Marsh marigolds push up from pools of wet reeds near our house. Sunshine yellow breaking through the darkness, beauty birthed in the midst of mud. Brave muck boot wearing children trudge through the slop to bring me bouquets of cheer.
Waffles for dinner. Marsh marigolds and tulips held not by social distance regulations gaily remain at the center of our meals. A family bible plan is pinned up under our dinner menu where Andy checks off the boxes after each evening meal. He’s reading through the Bible aloud to us; us and the marsh blossoms.
We eat in the van together on a separate week day, munching down takeout with plastic forks, a lunch date with covid-19 written all over it. He grabs my hand and prays thankfulness over our Styrofoam trays of beer battered fries, holding tightly to the unity we share in the midst of a chaotic world.
Back home a girl proposes an idea mid kitchen sweep, “Mom, we should plan to have teatime everyday at a certain time, wouldn’t that be a good idea?”
I had answered her too quickly, “Hmm, we’ll see” was my response.
She smiled and kindly shrugged off the need pressing deeply on her heart. She had told me what she was missing without demanding it and I had given her a “yeah maybe,” answer.
The day went on cycling through the meals, the messes, the bursts of voices throughout the house, the sound of boots being flung from foot to entryway wall, door slamming behind them. A tsunami of living.
Then silence when the sun hits hot in our backyard and all the housebound kids forget about home isolation leaving me to a quietness these walls know little of.
I wipe the table down, jelly plops and bread crumbs stuck in the cracks of our ever shifting tabletop, the result of seven months wood heat positioned nearby. He told me it wouldn’t hold up too long, that the pine board top was only a prototype. Though I’ve come to love it’s crooked, uneven character and I’m thankful for the steady companionship of this useful table. Then again, maybe it’s the hands that made it that fall me in love with its worn frame meal after meal, yes maybe.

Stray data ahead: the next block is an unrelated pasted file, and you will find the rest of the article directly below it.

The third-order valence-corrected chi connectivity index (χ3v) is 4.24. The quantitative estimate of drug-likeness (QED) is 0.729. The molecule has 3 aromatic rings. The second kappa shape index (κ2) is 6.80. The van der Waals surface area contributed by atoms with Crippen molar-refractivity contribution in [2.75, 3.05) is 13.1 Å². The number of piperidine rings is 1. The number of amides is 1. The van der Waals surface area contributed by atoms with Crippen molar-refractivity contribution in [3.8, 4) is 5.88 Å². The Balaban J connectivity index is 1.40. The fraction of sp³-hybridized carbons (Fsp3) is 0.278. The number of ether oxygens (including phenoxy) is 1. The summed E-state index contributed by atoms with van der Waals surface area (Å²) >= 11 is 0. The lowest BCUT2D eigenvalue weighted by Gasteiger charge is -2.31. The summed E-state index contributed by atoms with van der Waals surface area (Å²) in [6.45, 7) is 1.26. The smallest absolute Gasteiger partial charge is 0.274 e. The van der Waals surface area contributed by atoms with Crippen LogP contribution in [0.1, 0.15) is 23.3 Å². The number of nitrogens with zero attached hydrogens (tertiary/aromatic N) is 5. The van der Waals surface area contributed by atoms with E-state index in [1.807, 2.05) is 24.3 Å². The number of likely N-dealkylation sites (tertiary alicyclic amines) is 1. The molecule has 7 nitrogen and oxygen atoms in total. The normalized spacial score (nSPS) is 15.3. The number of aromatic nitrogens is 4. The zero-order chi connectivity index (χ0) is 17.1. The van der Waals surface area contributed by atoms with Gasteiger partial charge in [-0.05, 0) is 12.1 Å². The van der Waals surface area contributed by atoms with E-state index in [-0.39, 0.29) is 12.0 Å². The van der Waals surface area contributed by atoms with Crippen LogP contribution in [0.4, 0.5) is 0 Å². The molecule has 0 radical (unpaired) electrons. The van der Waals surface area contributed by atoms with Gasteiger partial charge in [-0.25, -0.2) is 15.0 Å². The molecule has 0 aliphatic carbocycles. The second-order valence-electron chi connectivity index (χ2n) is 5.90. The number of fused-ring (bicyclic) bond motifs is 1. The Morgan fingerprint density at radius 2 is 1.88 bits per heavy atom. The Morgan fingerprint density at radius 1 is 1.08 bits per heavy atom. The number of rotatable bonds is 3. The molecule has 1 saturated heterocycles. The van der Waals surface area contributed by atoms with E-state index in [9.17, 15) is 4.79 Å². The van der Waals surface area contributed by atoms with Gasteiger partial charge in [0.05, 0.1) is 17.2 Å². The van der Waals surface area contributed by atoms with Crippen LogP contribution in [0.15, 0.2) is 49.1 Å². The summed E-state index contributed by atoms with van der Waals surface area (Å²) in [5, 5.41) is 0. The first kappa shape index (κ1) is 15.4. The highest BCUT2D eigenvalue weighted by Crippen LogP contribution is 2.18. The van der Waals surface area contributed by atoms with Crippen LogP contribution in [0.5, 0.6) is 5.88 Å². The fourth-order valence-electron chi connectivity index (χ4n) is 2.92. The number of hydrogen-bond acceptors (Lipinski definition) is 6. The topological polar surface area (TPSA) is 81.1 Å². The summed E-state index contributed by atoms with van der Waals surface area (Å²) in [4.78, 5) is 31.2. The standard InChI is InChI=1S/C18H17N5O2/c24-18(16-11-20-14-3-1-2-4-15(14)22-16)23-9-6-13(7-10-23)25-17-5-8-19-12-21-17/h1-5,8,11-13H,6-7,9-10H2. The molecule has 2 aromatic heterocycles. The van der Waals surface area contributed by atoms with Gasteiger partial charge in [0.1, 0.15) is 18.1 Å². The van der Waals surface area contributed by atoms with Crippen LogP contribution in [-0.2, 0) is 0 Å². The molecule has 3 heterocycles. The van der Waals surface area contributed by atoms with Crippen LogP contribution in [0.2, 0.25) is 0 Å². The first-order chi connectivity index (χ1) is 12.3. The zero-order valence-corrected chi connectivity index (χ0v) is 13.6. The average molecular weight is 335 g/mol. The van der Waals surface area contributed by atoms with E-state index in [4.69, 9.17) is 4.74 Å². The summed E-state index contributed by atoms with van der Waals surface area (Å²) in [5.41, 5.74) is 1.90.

The thought of a set teatime filters back through my mind. She needs this, the Holy Spirit presses on my heart. I scrub the stuck scrambled eggs slowly off the pan. Don’t miss the cues, God whispers the foresight into my soul.
Don't miss the cues.
She needs something to look forward to daily, Something to count on at 2pm every afternoon, like we used to have with 1:30 piano lessons and 8:20 CFA drop off. She needs a time to count on like I need a date set for when we can go back to church, or throw the masks away or invite over that family we laugh with until our sides ache.
Maybe that’s it, maybe we all just want to know when. When?
Most of the when's are out of our control, but this one, a 2:00 teatime is not. Can’t I give her a time to count on? A daily teatime to settle her structured heart? I think so.
And so it is at 2:00 we set a table with teacups assorted. Or maybe the matching set, depending on the mood. Some days it’s lemon drops delicately crafted and other days we tear open packaged biscotti and split blueberry filled granola bars into bite sized pieces. No matter the sweets, we can count on the yellow teapot’s whistle blowing at 2pm each day. Cups on saucers, tea box displayed, candle lit and chairs scrunched in close filling one end of the table.
It was a subtle clue, delicate and easily missed, like the hundreds of heart hints I’ve brushed aside in the past thinking them frivolous and unneeded.
We have to take a pause from more than just our calendar of events so as not to miss the cues of today. A whole lot of living is lost when we fail to see the cues to live right in front of us. Some of the most abundant living is done when we pay attention to our invation to enter into it's presence. Don't miss the cues.
"My life passes as swiftly as the evening shadows. I am withering away like grass." Psalm 102:11